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Eur J Appl Physiol. 2002 Aug;87(4-5):469-73. Epub 2002 Jul 5.

Handedness and language cerebral lateralization.

Author information

1
Department of Neurology, The University Hospital, Assiut, Egypt. Emankhedr99@yahoo.com

Abstract

Repetitive transcranial magnetic stimulation (rTMS) induces lateralized speech arrest consistent with cerebral dominance for language. Studies of language cerebral dominance in differently handed healthy subjects have been limited. Using a focal magnetic coil, we examined the degree of consistency between handedness as evaluated by the Stanley Coren Score and hemispheric dominance for language as determined by rTMS in 25 right- and 25 left-handed medical students. They were categorized according to the score into 24 strongly right-handed, 1 moderately right-handed, 19 strongly left-handed, 3 moderately left-handed and 3 ambidextrous (equally-handed). In the strongly right-handed subjects, left-sided language cerebral dominance was recorded in 87.5% of the subjects, and bilateral cerebral representation in 8.2%, and right-sided language cerebral dominance in 4.2%. In the strongly left-handed subjects, 73.7% had left-side language cerebral dominance, 15.8% had bilateral cerebral representation and 10.5% had right-side cerebral language dominance. In mixed handed subjects (moderately right, left and ambidextrous), bilateral cerebral representation was observed in 57% and left-side cerebral language dominance in 43%. There were 27 subjects who developed speech arrest at 140% of motor threshold, the others developed speech arrest at lower intensities. Speech lateralized to the left-side cerebral dominance in strongly right- and left-handed subjects, but bilateral cerebral representation was frequent in mixed handedness and right-sided cerebral dominance rarely occurred.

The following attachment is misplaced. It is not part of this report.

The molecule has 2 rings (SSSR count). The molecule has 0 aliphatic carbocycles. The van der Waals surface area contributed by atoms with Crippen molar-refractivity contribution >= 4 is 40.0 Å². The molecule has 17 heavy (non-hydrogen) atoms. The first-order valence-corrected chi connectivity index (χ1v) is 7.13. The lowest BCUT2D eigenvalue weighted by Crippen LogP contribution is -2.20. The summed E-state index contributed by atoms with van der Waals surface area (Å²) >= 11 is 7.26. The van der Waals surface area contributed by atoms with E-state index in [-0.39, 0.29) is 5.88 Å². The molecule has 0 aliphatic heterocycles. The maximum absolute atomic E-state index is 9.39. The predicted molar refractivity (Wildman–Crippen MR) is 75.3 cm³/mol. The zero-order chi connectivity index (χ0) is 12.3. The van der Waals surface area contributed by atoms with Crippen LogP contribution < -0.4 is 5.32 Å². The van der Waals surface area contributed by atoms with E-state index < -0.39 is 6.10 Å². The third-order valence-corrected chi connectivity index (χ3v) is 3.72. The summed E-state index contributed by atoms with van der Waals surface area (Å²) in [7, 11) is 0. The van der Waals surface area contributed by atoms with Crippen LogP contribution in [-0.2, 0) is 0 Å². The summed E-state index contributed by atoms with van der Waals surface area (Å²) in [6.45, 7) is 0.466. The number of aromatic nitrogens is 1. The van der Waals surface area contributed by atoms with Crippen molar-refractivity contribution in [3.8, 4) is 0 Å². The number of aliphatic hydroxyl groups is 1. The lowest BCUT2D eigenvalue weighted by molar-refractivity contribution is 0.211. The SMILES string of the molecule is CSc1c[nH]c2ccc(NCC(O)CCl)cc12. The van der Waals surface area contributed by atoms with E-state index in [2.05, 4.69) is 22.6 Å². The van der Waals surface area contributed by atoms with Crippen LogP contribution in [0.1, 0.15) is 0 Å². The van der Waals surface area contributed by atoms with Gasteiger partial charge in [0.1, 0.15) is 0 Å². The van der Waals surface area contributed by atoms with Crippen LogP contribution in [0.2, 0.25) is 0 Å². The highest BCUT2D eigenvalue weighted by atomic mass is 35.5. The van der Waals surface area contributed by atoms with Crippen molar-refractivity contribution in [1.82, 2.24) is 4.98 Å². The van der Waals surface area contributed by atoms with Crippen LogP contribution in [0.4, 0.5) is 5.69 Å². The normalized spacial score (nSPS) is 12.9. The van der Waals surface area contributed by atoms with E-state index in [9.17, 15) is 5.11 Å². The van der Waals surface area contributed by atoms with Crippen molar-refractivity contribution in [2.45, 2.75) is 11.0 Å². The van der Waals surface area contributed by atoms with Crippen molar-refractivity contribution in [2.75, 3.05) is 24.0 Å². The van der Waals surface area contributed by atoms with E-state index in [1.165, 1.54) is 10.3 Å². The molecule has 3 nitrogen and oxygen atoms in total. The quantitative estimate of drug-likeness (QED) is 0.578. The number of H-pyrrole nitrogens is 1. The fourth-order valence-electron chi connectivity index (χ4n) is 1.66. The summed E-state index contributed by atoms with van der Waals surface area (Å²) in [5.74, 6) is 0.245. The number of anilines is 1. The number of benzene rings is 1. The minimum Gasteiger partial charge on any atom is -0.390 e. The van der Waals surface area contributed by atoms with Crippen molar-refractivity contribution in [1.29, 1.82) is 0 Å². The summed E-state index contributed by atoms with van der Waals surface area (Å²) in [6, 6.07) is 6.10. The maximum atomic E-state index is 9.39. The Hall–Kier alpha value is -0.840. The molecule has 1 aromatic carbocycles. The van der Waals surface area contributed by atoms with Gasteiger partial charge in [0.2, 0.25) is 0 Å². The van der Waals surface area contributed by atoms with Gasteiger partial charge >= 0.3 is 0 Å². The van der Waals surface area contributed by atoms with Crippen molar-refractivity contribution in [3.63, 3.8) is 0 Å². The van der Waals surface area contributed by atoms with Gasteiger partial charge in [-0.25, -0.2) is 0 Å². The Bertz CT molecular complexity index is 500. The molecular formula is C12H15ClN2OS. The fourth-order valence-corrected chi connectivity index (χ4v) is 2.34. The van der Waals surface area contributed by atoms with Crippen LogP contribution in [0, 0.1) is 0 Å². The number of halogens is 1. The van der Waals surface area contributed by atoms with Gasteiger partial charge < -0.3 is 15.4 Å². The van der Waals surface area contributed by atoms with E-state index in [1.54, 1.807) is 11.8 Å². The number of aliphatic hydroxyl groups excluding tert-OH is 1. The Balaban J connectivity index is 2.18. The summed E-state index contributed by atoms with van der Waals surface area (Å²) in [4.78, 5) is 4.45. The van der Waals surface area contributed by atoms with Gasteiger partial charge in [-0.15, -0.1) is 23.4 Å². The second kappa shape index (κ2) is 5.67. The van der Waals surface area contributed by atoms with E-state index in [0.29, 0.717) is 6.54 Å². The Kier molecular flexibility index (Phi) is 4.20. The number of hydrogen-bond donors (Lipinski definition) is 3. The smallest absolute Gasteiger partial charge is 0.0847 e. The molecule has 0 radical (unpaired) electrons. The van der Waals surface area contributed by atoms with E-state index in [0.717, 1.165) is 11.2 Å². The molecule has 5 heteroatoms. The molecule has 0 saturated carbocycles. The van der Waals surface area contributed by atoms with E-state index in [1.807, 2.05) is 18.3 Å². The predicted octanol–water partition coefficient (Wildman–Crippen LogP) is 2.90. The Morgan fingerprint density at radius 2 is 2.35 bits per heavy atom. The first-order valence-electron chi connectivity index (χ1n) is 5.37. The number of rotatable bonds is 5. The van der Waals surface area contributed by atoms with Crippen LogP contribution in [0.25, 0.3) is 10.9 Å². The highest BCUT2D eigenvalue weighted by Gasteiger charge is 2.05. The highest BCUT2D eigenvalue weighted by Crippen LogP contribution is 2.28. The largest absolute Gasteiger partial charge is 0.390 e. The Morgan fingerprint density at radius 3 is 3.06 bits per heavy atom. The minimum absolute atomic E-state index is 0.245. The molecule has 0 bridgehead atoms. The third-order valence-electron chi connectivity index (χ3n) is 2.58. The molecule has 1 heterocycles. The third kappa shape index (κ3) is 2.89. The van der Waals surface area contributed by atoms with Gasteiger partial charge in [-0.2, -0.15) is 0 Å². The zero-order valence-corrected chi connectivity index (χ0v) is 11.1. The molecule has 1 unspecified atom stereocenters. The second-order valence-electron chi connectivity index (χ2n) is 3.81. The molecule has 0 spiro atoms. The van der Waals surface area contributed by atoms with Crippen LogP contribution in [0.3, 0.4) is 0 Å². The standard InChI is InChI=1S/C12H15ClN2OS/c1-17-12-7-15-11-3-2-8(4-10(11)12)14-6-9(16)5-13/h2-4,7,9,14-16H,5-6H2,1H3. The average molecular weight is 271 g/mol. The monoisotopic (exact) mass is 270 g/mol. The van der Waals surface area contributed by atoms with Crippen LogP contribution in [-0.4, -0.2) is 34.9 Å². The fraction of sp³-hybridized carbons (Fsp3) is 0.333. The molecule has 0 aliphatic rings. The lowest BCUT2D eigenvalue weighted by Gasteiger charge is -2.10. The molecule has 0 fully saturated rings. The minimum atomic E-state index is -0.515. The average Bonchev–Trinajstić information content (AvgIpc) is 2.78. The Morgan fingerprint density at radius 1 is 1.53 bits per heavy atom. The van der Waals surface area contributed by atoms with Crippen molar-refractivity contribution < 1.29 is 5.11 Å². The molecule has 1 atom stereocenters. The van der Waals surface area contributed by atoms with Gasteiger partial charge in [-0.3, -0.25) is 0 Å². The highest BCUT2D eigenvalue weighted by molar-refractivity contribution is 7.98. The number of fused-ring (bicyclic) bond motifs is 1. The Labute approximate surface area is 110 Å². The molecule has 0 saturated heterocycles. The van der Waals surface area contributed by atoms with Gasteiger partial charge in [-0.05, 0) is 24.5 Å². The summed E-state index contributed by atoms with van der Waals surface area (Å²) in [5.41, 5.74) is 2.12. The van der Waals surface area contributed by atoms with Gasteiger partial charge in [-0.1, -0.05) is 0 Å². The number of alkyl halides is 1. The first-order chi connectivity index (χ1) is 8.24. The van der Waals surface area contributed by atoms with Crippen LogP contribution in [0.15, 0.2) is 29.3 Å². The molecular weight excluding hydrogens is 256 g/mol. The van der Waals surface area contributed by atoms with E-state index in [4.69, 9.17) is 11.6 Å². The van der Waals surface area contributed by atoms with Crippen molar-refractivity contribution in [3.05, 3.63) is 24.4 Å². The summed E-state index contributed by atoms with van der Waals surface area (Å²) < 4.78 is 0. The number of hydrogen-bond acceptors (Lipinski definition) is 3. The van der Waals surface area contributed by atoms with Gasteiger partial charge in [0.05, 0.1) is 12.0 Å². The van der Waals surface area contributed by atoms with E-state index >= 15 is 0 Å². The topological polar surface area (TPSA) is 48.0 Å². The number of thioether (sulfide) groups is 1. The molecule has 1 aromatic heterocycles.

PMID:
12172889
DOI:
10.1007/s00421-002-0652-y
[Indexed for MEDLINE]
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